By Alan M. Petrillo
While standardized lines of vehicles built by ambulance makers are the norm, more and more buyers are asking makers to customize rigs to meet their special requirements.
The type of customization varies with the needs of the department or agency as well as the job that will be required of the ambulance, but manufacturers say some unusual custom ambulances have been requested from the customer’s side of the transaction.
Chad Newsome, national sales manager for PL Custom Body and Equipment Co. Inc., says PL Custom has made a number of “very custom” ambulances but that the company always is cognizant of customized elements that might make the rig unsafe from a design standpoint. “For example, a customer might want a number of extremely heavy components on one side of the truck, which would mean the truck is not balanced for its gross vehicle weight rating (GVWR),” Newsome points out. “Or, they might spec the vehicle where the electrical needs exceed the generating capacity of the truck itself, which would cause us to look at additional sources of power.”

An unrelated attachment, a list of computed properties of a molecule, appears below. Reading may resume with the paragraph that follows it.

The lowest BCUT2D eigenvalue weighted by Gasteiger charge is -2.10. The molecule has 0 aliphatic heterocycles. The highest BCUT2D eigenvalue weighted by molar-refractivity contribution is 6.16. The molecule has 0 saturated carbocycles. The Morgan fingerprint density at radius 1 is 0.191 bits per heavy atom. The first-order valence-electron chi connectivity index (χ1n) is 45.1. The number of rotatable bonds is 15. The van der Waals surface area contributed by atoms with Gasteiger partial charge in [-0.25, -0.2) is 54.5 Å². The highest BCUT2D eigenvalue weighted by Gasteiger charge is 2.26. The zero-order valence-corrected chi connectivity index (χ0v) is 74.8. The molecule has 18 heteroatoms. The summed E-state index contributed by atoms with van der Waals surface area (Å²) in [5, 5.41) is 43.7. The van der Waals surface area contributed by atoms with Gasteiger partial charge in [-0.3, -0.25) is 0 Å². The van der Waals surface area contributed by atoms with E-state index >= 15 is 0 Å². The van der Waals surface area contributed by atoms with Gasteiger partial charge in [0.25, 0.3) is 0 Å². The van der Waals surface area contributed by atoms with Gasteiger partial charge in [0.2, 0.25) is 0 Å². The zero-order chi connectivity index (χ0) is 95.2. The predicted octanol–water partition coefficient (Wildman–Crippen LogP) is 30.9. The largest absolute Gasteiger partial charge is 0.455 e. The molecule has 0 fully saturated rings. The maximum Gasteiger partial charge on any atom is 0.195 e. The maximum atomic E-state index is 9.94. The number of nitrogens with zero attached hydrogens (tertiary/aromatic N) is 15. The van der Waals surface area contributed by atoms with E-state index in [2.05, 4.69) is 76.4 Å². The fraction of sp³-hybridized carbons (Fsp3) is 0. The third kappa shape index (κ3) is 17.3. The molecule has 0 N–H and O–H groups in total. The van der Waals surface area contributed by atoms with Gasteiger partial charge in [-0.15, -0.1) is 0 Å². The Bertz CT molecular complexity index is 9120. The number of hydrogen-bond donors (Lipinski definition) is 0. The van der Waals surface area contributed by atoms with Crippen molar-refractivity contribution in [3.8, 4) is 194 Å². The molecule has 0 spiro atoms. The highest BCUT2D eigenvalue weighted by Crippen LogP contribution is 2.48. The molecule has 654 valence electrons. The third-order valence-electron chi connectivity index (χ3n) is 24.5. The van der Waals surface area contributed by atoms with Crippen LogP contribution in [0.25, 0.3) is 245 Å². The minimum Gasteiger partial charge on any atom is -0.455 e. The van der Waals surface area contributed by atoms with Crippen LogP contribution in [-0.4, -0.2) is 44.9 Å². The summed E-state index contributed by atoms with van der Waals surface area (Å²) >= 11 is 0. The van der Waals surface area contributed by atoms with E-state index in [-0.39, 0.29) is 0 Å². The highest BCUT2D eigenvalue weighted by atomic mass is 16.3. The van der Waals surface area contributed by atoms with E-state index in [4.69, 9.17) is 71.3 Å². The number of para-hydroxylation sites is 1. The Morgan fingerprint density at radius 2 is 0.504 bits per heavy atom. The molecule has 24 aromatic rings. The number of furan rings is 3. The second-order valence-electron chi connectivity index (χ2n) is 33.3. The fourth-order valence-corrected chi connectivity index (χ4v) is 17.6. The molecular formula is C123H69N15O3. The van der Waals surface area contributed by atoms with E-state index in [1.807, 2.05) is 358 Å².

Newsome adds that PL Custom continues to update its basic designs to comply with all standards coming out in the industry as well as the spirit of those safety standards, such as how to keep people seat belted and secured to minimize risk yet still able to do their job effectively and efficiently in the back of the rig. He says that some states go by the federal General Services Administration KKK-A-1822 specification for ambulances, while others adopt National Fire Protection Association 1917, Standard for Automotive Ambulances, for the regulations. Newsome says some customization changes came about, “when KKK changed its standard for securing equipment inside the box, such as portable oxygen tanks, monitors, and cot retention.”